Remains of the days
WHAT DO A 4,000-year-old Akkadian stone seal, a 10th-century Viking silver brooch and the landscape watercolours of British artist J.M.W. Turner have in common? Not a lot - except that they were found, collected or created during the period known as Georgian Britain, the years 1714 to 1830, when four kings called George sat on the throne.
The seal, brooch and watercolours are among 180 objects in Britain Meets the World, 1714-1830, an exhibition at the Forbidden City's Wumen Gallery until June 10. The first show jointly curated by the British Museum and Beijing's Palace Museum, it aims to introduce Chinese audiences to the zeitgeist of 18th-century Britain, when the country aggressively pursued overseas empire that eventually covering one-third of the globe.
'The significance of that period is that this is when the global economy was created,' says British Museum director Neil MacGregor, who is in China as part of an agreement between two of the world's greatest art institutions.
The British Museum, founded by a doctor in 1753, was built up largely by Britons travelling abroad independently, or as representatives of the growing empire. They bought, borrowed, stole or were often given various objects that fascinated them. Georgian Britain was also a time when the so-called Grand Tour - a long, cultural trip through continental Europe - was popular with the educated classes.
The Beijing exhibition, although relatively small, is an eclectic mixture of riches. From the Middle East, there's a 14th-century BC statue of the goddess Sekhmet - 'she who is powerful' - possibly excavated by Henry Salt and his collaborator Giovanni Belzoni, as well as ancient art from Turkey, Iran, India, and seventh-century BC bricks recording the name of Sennacherib, king of Assyria.
Other exhibits include amulets from New Zealand; musical bracelets of ivory from Nigeria; golden daggers from Ghana; a massive, second-century head of Hercules from Rome; and drawings by Michelangelo, Raphael and Leonardo da Vinci.
Sheila O'Connell, assistant keeper at the museum, says the show is about Britain and the museum. 'Instead of looking to religion and the authority of the past, people were looking for themselves and excavating,' she says. 'And this was the attitude that founded the British Museum.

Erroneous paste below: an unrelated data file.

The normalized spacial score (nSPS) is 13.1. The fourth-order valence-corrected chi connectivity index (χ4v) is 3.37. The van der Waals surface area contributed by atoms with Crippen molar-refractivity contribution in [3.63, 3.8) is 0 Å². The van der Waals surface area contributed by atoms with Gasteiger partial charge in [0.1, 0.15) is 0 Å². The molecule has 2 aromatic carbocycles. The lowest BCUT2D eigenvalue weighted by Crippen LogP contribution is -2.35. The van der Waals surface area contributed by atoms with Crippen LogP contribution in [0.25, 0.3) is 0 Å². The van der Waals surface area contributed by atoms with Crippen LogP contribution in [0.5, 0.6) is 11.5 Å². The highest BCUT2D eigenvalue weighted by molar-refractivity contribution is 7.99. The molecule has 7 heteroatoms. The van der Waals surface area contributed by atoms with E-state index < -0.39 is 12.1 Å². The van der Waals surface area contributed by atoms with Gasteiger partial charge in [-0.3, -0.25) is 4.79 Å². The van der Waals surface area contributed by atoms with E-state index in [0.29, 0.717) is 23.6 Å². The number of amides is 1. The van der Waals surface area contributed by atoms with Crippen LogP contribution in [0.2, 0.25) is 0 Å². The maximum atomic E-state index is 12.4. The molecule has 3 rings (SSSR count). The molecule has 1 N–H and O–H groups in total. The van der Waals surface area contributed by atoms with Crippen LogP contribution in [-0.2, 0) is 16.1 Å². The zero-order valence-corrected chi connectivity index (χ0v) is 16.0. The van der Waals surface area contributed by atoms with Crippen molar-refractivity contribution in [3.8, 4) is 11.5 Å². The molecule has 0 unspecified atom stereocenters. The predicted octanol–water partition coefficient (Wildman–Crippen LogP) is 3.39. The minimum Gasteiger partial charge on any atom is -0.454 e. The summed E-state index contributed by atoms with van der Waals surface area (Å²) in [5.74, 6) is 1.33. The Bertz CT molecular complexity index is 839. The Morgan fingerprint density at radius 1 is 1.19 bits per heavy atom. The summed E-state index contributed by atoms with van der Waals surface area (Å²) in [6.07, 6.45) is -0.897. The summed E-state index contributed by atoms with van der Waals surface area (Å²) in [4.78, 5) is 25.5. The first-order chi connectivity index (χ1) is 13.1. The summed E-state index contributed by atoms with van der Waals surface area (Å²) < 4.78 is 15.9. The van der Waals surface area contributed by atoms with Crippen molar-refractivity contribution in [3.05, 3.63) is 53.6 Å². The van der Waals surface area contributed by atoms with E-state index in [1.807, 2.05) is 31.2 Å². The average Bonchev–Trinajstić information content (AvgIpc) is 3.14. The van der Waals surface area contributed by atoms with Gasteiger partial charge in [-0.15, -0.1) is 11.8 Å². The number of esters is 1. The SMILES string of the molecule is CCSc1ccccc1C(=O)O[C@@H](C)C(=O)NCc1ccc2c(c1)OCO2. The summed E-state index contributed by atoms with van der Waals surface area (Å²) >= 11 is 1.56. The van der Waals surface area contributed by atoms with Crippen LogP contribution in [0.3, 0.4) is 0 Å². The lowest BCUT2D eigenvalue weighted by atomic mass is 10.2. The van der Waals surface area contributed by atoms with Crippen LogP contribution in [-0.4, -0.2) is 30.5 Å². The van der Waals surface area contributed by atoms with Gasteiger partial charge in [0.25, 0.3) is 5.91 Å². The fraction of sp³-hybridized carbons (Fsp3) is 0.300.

'Of course, the inspiration of these people was to enrich themselves,' O'Connell says. 'But many realised that there were a lot of different cultures out there to enrich them. When they reached China, for example, they started studying the Chinese heritage. The British Museum was the first attempt to put the whole world into one building.'
With 170 objects on loan from London, the Palace Museum's contribution of 13 pieces is small, but fascinating, focusing on gifts sent by George III via his emissary Lord George Macartney in 1792.
These included clocks, scientific instruments and a 1.6-metre-long golden gun (China and Britain would be at war 50 years later). There's also a jade album engraved with a poem by Emperor Qianlong, George III's counterpart, recounting the events of the British mission.
Why an exhibition about Georgian Britain now? Is it coincidence that this depiction of the cultural spirit of a country on the brink of global expansion comes to the mainland at a time when China is fast becoming a major world power?
'Right now in China, one of the most popular topics is the rise of great powers,' says businessman and philanthropist Robert Ho Hung-ngai at the exhibition launch. The Robert H.N. Ho Family Foundation sponsored the HK$3 million show.
'It's not entirely a coincidence,' says MacGregor. 'When we were talking in London two years ago [about the show], we were fascinated by the parallels between the growth of Britain and the rise of its colonies, and China today.'
But the official Chinese view is to quiet fears that its growing economic might may translate into demands for a change in the world order. Ma Jige, deputy director of the Palace Museum's exhibition department, attempts to set the record straight - albeit with a slight smile on his face. Unlike 18th-century Britain, he says, 'we are not planning on expanding our territory'.